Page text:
The supply ministry topped the list of corrupted ministries for a third month in a row, according to the monthly corruption report issued Sunday by NGO Partners for Transparency (PFORT).
PFORT reported a total of 60 corruption cases in October 2015, mentioned in the media or by the concerned investigative bodies, of which the supply ministry’s share was 14.
“Obviously, there is a major problem with the system of subsidised goods, because all the violations traced at the supply ministry are related to those kinds of supplies, whether gas, petroleum or food,” PFORT Director Walaa Gad told Daily News Egypt.
Among the reported incidents, PFORT said 39 were under investigation, 10 cases are in the trial phase, four cases received court verdicts and seven cases are pending action.
Cases include bribes received in exchange for licenses, stolen goods to be sold in black markets, embezzlements and waste of public funds.
Another troubled ministry is that of local development, run by Minister Ahmed Zaki Badr, which has also ranked high in terms of corruption cases. “Let me confirm to you a million times that this is a direct cause of the current floods crisis,” Gad commented.
On one hand, Gad mentioned unlicensed construction, which in his opinion requires a corrupt local administration to allow buildings to be put together and to turn a “blind eye” to the entire process for months.
Building collapses are common recurrences in Egypt and have increased in the past week, such as in Alexandria, with the recent floods crisis.
The second issue is that bribes usually take over during the handing of projects to the government by contractors to ignore technical problems.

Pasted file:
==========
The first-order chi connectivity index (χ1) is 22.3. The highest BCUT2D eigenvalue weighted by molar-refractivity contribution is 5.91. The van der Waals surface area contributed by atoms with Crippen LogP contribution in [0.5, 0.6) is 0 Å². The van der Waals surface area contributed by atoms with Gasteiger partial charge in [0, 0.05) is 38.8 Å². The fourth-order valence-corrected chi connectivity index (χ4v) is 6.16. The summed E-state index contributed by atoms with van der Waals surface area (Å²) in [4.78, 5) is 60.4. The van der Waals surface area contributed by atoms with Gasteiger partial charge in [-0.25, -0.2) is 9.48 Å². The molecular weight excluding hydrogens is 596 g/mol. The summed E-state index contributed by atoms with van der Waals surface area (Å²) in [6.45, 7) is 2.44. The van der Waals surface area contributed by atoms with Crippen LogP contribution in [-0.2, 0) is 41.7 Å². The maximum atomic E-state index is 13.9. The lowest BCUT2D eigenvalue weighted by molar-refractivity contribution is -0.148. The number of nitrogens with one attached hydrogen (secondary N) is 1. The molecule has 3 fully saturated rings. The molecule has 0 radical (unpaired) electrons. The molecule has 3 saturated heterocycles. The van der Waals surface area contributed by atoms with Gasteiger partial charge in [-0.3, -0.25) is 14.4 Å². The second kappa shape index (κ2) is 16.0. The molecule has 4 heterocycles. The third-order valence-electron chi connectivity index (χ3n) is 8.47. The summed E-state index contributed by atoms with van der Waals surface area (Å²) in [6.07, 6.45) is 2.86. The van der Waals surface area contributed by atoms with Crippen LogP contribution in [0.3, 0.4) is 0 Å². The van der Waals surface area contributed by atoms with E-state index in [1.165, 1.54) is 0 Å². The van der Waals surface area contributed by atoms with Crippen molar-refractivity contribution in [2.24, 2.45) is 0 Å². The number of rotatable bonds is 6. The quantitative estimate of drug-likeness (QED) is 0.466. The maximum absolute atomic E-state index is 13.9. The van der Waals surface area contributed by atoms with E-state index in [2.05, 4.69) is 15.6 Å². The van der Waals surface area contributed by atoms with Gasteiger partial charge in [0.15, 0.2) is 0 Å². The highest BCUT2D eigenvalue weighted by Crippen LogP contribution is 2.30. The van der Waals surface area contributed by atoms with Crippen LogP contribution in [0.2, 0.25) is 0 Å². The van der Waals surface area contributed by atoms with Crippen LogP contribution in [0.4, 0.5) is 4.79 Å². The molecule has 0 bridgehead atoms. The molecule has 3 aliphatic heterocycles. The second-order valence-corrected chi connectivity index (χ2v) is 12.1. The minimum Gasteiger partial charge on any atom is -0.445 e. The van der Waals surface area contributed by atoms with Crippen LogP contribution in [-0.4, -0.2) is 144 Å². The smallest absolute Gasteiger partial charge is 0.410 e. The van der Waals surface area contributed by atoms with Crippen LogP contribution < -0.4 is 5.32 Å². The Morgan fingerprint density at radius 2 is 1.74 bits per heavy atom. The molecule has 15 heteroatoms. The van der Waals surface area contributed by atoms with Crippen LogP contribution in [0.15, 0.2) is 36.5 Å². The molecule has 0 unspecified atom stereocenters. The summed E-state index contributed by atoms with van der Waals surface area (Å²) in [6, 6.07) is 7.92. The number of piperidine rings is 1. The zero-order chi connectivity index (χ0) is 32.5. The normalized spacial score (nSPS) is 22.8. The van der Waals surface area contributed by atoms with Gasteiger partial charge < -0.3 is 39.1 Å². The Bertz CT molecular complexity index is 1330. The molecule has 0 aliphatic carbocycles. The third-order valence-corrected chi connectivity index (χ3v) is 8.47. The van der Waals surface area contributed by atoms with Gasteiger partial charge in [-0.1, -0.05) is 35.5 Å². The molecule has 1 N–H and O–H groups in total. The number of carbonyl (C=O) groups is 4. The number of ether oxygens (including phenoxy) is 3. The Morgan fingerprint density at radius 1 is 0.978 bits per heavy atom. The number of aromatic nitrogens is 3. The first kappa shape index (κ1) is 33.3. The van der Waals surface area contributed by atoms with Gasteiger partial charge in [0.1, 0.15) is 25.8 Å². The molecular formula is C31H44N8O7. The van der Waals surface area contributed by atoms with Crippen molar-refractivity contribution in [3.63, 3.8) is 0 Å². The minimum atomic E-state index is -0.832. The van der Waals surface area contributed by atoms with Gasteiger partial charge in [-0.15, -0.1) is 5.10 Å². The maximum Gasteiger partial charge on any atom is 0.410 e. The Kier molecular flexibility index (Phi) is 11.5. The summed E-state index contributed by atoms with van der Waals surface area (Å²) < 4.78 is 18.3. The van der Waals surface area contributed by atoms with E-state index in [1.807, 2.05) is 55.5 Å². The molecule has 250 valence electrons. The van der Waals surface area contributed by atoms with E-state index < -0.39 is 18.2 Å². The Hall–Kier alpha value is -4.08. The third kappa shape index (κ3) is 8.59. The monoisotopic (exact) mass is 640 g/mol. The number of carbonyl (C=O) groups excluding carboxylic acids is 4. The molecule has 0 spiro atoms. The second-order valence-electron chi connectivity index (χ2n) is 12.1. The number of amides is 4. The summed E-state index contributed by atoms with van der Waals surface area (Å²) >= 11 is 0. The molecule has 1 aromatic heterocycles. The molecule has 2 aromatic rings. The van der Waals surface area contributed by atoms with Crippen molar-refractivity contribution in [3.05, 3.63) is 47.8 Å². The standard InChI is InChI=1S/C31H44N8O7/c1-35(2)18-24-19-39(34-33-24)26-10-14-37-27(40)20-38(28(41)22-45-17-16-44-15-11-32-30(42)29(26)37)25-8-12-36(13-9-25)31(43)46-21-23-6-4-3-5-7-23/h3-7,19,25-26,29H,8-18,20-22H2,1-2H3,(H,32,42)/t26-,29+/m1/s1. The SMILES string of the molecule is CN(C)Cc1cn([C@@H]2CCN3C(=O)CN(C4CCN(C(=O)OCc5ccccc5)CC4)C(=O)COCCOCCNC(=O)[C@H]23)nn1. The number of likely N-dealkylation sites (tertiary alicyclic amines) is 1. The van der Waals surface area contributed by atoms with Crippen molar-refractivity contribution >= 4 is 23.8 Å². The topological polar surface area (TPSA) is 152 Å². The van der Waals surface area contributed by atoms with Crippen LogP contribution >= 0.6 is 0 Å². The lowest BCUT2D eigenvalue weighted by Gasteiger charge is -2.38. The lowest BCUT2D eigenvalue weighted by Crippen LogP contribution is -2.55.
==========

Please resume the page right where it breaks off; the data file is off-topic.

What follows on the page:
Following public and media attacks when the floods began last month in Alexandria, governor Hany El-Messairy submitted his resignation to the cabinet on 25 October. Even though he was mostly accused of being “laid back”, Gad believes that executive employees are much more powerful than governors.
“We are talking about 3.5 million employees, half of the government’s employees in total, who work in local administration and the local development ministry, with no monitoring whatsoever and no real role for local municipalities,” Gad stated.
PFORT’s report concludes that, despite public statements by President Abdel Fattah Al-Sisi and other officials regarding fighting corruption, the existing state mechanisms are insufficient.
Meanwhile, the Administrative Prosecution authority (AP) continues to mobilise cases based on media reports, mainly in hospitals. On Saturday, AP said in a press statement that the authority was currently looking into opening investigations into a waste of public funds caused by the Health Ministry at EGP 19m.
According to a story published in Al-Watan newspaper on 3 November, the ministry had imported nearly 1,908,000 H1N1 vaccine dosages at EGP 30.5 each back in 2010, but the ministry stored it and left it until 64,000 dosages expired, resulting in the waste of money.